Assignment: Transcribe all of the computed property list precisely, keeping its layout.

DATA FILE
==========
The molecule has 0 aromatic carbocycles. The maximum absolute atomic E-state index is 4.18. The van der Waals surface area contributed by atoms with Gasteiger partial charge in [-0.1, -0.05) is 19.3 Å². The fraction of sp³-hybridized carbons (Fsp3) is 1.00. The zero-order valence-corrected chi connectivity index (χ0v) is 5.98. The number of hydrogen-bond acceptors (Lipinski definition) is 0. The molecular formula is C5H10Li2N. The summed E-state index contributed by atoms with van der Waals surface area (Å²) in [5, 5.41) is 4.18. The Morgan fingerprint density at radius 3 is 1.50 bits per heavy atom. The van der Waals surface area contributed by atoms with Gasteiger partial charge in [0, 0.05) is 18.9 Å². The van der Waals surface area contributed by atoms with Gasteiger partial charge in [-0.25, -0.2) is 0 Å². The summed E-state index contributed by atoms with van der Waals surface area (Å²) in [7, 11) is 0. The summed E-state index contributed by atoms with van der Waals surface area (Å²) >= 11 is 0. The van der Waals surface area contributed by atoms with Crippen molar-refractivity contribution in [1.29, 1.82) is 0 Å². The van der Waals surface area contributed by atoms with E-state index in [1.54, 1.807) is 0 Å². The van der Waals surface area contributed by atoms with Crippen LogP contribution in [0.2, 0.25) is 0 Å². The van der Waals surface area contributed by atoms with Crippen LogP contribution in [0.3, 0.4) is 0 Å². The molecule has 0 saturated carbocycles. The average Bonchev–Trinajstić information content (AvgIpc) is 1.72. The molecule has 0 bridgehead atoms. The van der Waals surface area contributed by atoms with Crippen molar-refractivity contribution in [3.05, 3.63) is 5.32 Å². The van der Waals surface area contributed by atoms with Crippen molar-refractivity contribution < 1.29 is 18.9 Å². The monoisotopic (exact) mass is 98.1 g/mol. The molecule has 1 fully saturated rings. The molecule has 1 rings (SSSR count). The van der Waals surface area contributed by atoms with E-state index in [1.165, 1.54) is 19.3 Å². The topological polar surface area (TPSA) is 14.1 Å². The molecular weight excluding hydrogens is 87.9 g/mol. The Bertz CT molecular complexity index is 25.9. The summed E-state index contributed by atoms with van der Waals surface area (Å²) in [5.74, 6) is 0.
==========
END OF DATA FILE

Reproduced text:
The molecule has 0 aromatic carbocycles. The maximum absolute atomic E-state index is 4.18. The van der Waals surface area contributed by atoms with Gasteiger partial charge in [-0.1, -0.05) is 19.3 Å². The fraction of sp³-hybridized carbons (Fsp3) is 1.00. The zero-order valence-corrected chi connectivity index (χ0v) is 5.98. The number of hydrogen-bond acceptors (Lipinski definition) is 0. The molecular formula is C5H10Li2N. The summed E-state index contributed by atoms with van der Waals surface area (Å²) in [5, 5.41) is 4.18. The Morgan fingerprint density at radius 3 is 1.50 bits per heavy atom. The van der Waals surface area contributed by atoms with Gasteiger partial charge in [0, 0.05) is 18.9 Å². The van der Waals surface area contributed by atoms with Gasteiger partial charge in [-0.25, -0.2) is 0 Å². The summed E-state index contributed by atoms with van der Waals surface area (Å²) in [7, 11) is 0. The summed E-state index contributed by atoms with van der Waals surface area (Å²) >= 11 is 0. The van der Waals surface area contributed by atoms with Crippen molar-refractivity contribution in [1.29, 1.82) is 0 Å². The van der Waals surface area contributed by atoms with E-state index in [1.54, 1.807) is 0 Å². The van der Waals surface area contributed by atoms with Crippen LogP contribution in [0.2, 0.25) is 0 Å². The van der Waals surface area contributed by atoms with Crippen LogP contribution in [0.3, 0.4) is 0 Å². The molecule has 0 saturated carbocycles. The average Bonchev–Trinajstić information content (AvgIpc) is 1.72. The molecule has 0 bridgehead atoms. The van der Waals surface area contributed by atoms with Crippen molar-refractivity contribution in [3.05, 3.63) is 5.32 Å². The van der Waals surface area contributed by atoms with Crippen molar-refractivity contribution < 1.29 is 18.9 Å². The monoisotopic (exact) mass is 98.1 g/mol. The molecule has 1 fully saturated rings. The molecule has 1 rings (SSSR count). The van der Waals surface area contributed by atoms with E-state index in [1.165, 1.54) is 19.3 Å². The topological polar surface area (TPSA) is 14.1 Å². The molecular weight excluding hydrogens is 87.9 g/mol. The Bertz CT molecular complexity index is 25.9. The summed E-state index contributed by atoms with van der Waals surface area (Å²) in [5.74, 6) is 0.